Challenges related to biomass

The existing challenges of biomass supply chain related to different feedstock can be broadly classified into operational, economic, social and policy and regulatory challenges.

Operational Challenges

Feedstock unavailability: Inefficient resource management and the government non-intervention approach are the key factor hindering the expansion of the biomass industry.
Regional and seasonal availability of biomass and storage problem: The seasonal variation results in the fuel price. As the energy density of biomass is low, acquisition of land for harvesting and storage is difficult.
Pressure on transport section: Because of biomass moisture, transporting wet biomass from the plantation  to the production site becomes energetically unfavorable and costly with increasing distance.
Inefficiency of conversion facility, core technology and equipment shortage: Technical barriers were resulted from the lack of standards on bioenergy systems and equipment, especially where the energy sources are so diverse. Appropriate pretreatment required to prevent biodegradation and loss of heating value, not only increases the production cost but also in equipment’s investment.
Immature industry chain: It is virtually impossible to get long term contracts for consistent feedstock supply in reasonable price. The low ability to gain profits is also a reason that many upstream firms lack driving forces in the technology reform.

Economic Challenges
Feedstock acquisition cost: The biomass resources are scattered and in order to reduce the cost of transportation, biomass projects are eager to occupy land close to the source, leading to centralization of biomass projects.
Limiting financing channels and high investment and capital cost: Because of decentralized capital, poor profitability, frequent fluctuations of international crude oil prices and high market risk, seldom investors took an initiative part in the biomass power generation industry.The biomass power generation is subjected to constraints of excessive investment and high operating costs. Biomass pre-treatment technologies have extra costs, which scattered farmers and small scale fuel companies may not be able to afford.

Social Challenges
Conflicting decision: Decision making on selection of supplier, location, routes & technologies is crucial and needs proper communication. By strengthening leadership and implementing the responsibilities, the stakeholders should be made fully aware of the economic, environmental and social wealth of resource utilization.
Land use issues: Land use issues leads to the loss of ecosystems preservation and the homes of indigenous people.
Impact on the environment: The biomass plantation depletes nutrients from soil, promote aesthetic degradation and increase the loss of biodiversity. Other social impacts will result from installation of energy farms within rural areas like increased need of services, increased traffic, etc. The potential negative social impacts appear strong enough to ignore the benefit of new and permanent employment generation.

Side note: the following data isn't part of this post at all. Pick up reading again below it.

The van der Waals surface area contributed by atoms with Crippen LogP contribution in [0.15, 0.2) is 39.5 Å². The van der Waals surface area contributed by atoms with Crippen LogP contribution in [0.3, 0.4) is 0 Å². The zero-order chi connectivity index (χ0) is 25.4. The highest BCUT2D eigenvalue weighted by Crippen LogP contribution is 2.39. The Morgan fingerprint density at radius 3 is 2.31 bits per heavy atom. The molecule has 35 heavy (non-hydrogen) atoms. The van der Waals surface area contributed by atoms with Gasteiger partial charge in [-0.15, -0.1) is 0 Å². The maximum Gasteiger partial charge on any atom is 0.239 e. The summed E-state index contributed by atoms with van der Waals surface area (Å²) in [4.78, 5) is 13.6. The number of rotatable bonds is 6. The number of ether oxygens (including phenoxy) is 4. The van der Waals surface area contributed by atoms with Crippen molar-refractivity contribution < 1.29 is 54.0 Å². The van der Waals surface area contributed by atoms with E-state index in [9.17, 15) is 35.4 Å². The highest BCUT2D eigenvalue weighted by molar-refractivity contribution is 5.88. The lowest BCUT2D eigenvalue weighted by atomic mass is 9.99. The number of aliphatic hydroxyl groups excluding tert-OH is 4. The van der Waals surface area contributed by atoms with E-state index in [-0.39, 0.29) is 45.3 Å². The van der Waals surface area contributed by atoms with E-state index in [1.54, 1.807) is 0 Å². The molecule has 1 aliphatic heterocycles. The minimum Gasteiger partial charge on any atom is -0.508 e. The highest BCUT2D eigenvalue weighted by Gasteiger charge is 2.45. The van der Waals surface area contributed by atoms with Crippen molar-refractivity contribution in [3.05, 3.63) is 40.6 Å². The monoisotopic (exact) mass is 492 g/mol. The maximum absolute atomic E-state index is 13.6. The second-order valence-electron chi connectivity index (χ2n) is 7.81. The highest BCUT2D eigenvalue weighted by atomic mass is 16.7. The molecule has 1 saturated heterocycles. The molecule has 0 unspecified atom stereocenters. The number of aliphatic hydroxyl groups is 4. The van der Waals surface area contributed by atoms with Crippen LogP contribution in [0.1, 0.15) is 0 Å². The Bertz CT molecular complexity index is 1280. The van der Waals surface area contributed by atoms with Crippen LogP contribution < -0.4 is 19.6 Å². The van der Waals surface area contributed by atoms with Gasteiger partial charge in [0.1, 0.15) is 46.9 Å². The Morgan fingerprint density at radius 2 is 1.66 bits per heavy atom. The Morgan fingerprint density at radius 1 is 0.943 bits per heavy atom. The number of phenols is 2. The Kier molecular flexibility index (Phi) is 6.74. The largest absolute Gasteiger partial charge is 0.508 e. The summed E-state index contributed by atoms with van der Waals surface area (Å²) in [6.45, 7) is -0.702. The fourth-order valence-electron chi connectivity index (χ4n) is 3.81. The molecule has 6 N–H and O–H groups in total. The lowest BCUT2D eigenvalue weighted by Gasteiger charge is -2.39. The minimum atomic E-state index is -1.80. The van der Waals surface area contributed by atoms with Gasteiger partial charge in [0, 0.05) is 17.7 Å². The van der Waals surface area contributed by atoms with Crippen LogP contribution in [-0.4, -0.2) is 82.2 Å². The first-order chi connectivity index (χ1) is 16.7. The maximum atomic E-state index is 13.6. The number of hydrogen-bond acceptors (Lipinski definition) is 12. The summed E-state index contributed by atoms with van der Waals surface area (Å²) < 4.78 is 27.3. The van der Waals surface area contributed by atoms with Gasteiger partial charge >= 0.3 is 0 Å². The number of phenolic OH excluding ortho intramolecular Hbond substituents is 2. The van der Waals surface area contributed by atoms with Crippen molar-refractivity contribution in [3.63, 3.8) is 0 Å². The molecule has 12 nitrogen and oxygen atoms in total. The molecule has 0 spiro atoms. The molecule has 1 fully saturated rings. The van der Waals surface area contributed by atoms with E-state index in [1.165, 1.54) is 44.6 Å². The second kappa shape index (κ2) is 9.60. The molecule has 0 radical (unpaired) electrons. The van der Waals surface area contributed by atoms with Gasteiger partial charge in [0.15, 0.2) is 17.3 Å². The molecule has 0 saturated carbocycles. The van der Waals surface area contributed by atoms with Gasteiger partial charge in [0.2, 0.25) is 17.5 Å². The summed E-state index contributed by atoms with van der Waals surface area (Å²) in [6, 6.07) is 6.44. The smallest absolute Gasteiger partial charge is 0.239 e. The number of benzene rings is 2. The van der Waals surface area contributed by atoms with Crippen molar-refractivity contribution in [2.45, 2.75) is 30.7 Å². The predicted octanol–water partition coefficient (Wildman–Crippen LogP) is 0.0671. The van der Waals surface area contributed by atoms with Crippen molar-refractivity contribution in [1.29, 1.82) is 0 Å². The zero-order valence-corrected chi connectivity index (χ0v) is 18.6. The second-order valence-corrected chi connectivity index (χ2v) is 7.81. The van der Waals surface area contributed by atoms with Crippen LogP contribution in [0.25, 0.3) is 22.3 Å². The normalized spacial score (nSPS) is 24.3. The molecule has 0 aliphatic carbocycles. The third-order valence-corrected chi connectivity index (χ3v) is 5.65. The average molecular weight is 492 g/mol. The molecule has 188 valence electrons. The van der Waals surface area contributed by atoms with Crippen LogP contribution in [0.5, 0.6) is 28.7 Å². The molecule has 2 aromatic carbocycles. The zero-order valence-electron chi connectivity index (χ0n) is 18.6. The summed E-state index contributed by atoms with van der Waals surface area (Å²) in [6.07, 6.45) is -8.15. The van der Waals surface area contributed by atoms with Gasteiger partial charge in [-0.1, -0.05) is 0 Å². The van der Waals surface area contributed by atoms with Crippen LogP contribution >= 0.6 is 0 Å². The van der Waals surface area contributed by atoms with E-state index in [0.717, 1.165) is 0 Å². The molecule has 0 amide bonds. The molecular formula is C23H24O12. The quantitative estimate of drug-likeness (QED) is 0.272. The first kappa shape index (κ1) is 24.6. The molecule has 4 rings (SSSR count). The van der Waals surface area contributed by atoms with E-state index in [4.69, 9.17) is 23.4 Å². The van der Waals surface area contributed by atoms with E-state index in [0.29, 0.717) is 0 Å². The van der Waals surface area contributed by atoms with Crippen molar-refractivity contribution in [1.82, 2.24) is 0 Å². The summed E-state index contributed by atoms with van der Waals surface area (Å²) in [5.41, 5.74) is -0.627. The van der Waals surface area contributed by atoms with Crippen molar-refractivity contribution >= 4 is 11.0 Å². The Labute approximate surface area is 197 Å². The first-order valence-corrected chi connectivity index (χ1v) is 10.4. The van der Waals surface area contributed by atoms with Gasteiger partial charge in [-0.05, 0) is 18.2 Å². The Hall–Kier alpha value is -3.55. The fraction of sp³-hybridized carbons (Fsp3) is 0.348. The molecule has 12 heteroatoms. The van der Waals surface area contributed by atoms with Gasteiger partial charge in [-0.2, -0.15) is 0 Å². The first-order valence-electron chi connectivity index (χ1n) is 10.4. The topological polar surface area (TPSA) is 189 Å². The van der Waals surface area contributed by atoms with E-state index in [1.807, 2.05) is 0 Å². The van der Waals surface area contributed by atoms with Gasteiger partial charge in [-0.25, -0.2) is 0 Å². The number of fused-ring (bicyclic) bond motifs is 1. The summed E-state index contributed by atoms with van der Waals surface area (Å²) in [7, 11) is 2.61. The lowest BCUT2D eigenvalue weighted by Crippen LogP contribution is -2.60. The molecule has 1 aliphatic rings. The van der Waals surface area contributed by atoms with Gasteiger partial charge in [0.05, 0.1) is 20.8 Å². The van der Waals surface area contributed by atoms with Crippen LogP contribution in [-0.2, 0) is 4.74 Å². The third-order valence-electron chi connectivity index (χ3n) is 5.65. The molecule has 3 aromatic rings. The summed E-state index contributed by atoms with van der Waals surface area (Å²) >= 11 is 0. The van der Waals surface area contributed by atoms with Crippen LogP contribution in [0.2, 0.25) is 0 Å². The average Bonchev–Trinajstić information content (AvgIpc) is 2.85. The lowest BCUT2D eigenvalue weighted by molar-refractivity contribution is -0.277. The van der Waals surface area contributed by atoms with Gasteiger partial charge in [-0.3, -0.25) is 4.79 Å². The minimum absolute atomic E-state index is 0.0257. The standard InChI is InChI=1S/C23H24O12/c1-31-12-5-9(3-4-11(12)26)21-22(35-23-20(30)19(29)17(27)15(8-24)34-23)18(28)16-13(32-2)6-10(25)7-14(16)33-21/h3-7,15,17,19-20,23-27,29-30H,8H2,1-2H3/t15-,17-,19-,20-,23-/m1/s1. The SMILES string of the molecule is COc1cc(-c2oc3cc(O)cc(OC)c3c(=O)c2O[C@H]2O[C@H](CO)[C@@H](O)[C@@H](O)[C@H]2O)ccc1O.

Policy and Regulatory Challenges
Policies: At present, the government is subsidizing the domestic fuel price which in turn makes the electricity
generating cost from conventional sources lower than the power production cost from renewable fuels.
System: There are no specific rules to regulate the work of utilization of biomass resource, and there are no specific penalties for not using behavior that should be comprehensively used.
Regulation: There is no special mechanism to manage the development of biomass resources industry and no specialized department to manage the implementation of relevant national standards and policies.

Source: Aryama Raychaudhuri and Sadhan Kumar Ghosh. Biomass Supply Chain in Asian and European Countries. Procedia Environmental Sciences 35 ( 2016 ) 914 – 924 .


Problems of biomass large scale supply

One of the biggest problems related to biomass large scale supply is the energy density. Briefly, if biomass moisture of conventional wood is 30%, this means that every 1 ton of wood transported, 300 kg are water. Additionally, biomass feedstock shape (chipped, pelletized, rounded, baled), strongly influences the bulk density and affect the transportation economics. For this reason, compaction and densification are considered crucial for an efficient biomass supply. The figure below shows the energy density and bulk density of different biobased feedstock.


In addition to the bulk and energy density, large scale biomass supply is affected by a wide range of bottlenecks including raw material initial cost, biomass producers involvement, environmental regulation and sustainability. Finding solutions for all these problems means finding the solution for the creation of the future biomass commodity in Europe and worldwide.




High quality biomass (wood) is considerable but limited expensive and not always sustainable Utilization of agro forestry residues. High availability and fully environmentally sustainable
Agro-forestry residues have lower quality and higher micro-elements (K, Ca, Mg, ashes) content Blending of different biomass feedstocks to arrange suitable average composition
Availability is mainly reduced to forests areas Residues have much lower costs and dispersed and available almost everywhere
Low energy density and bulk volume (KJ/m3) of fresh biomass affect storage costs and transportation efficiency First step chipping activities, enhance biomass energy density increasing transportation efficiency
Biomass degradability affect large distances transport activities, long time storage Agropellets production, with low moisture and high energy density. Avoiding degradation and transportation issues.